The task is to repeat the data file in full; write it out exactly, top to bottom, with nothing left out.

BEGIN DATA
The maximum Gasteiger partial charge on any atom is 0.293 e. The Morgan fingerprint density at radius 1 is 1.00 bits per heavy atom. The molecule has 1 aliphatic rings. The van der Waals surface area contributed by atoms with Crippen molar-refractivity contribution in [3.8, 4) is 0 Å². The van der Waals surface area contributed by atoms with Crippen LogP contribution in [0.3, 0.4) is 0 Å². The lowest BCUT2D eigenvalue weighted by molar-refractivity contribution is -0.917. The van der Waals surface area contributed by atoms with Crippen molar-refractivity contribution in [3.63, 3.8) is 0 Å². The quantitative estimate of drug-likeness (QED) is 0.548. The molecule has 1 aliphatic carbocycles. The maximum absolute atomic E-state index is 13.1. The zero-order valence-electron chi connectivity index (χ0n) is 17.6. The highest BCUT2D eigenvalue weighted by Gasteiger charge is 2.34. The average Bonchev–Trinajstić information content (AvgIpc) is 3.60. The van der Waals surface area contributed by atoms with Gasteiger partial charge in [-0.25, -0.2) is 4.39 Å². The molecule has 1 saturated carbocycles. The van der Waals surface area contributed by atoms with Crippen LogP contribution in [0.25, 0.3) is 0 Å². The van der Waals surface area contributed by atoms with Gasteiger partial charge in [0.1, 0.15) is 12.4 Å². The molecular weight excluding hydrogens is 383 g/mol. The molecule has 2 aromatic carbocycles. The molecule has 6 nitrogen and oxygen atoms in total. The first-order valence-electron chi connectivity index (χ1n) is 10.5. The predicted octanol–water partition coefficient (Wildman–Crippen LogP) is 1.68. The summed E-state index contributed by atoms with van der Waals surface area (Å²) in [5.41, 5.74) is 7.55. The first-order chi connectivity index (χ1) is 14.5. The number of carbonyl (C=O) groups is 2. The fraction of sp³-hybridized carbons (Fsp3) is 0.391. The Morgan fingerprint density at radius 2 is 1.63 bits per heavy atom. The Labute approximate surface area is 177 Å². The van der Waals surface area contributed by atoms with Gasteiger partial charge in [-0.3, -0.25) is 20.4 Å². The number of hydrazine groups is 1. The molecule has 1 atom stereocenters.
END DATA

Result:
The maximum Gasteiger partial charge on any atom is 0.293 e. The Morgan fingerprint density at radius 1 is 1.00 bits per heavy atom. The molecule has 1 aliphatic rings. The van der Waals surface area contributed by atoms with Crippen molar-refractivity contribution in [3.8, 4) is 0 Å². The van der Waals surface area contributed by atoms with Crippen LogP contribution in [0.3, 0.4) is 0 Å². The lowest BCUT2D eigenvalue weighted by molar-refractivity contribution is -0.917. The van der Waals surface area contributed by atoms with Crippen molar-refractivity contribution in [3.63, 3.8) is 0 Å². The quantitative estimate of drug-likeness (QED) is 0.548. The molecule has 1 aliphatic carbocycles. The maximum absolute atomic E-state index is 13.1. The zero-order valence-electron chi connectivity index (χ0n) is 17.6. The highest BCUT2D eigenvalue weighted by Gasteiger charge is 2.34. The average Bonchev–Trinajstić information content (AvgIpc) is 3.60. The van der Waals surface area contributed by atoms with Gasteiger partial charge in [-0.25, -0.2) is 4.39 Å². The molecule has 1 saturated carbocycles. The van der Waals surface area contributed by atoms with Crippen LogP contribution in [0.25, 0.3) is 0 Å². The van der Waals surface area contributed by atoms with Gasteiger partial charge in [0.1, 0.15) is 12.4 Å². The molecular weight excluding hydrogens is 383 g/mol. The molecule has 2 aromatic carbocycles. The molecule has 6 nitrogen and oxygen atoms in total. The first-order valence-electron chi connectivity index (χ1n) is 10.5. The predicted octanol–water partition coefficient (Wildman–Crippen LogP) is 1.68. The summed E-state index contributed by atoms with van der Waals surface area (Å²) in [5.41, 5.74) is 7.55. The first-order chi connectivity index (χ1) is 14.5. The number of carbonyl (C=O) groups is 2. The fraction of sp³-hybridized carbons (Fsp3) is 0.391. The Morgan fingerprint density at radius 2 is 1.63 bits per heavy atom. The Labute approximate surface area is 177 Å². The van der Waals surface area contributed by atoms with Gasteiger partial charge in [-0.3, -0.25) is 20.4 Å². The number of hydrazine groups is 1. The molecule has 1 atom stereocenters.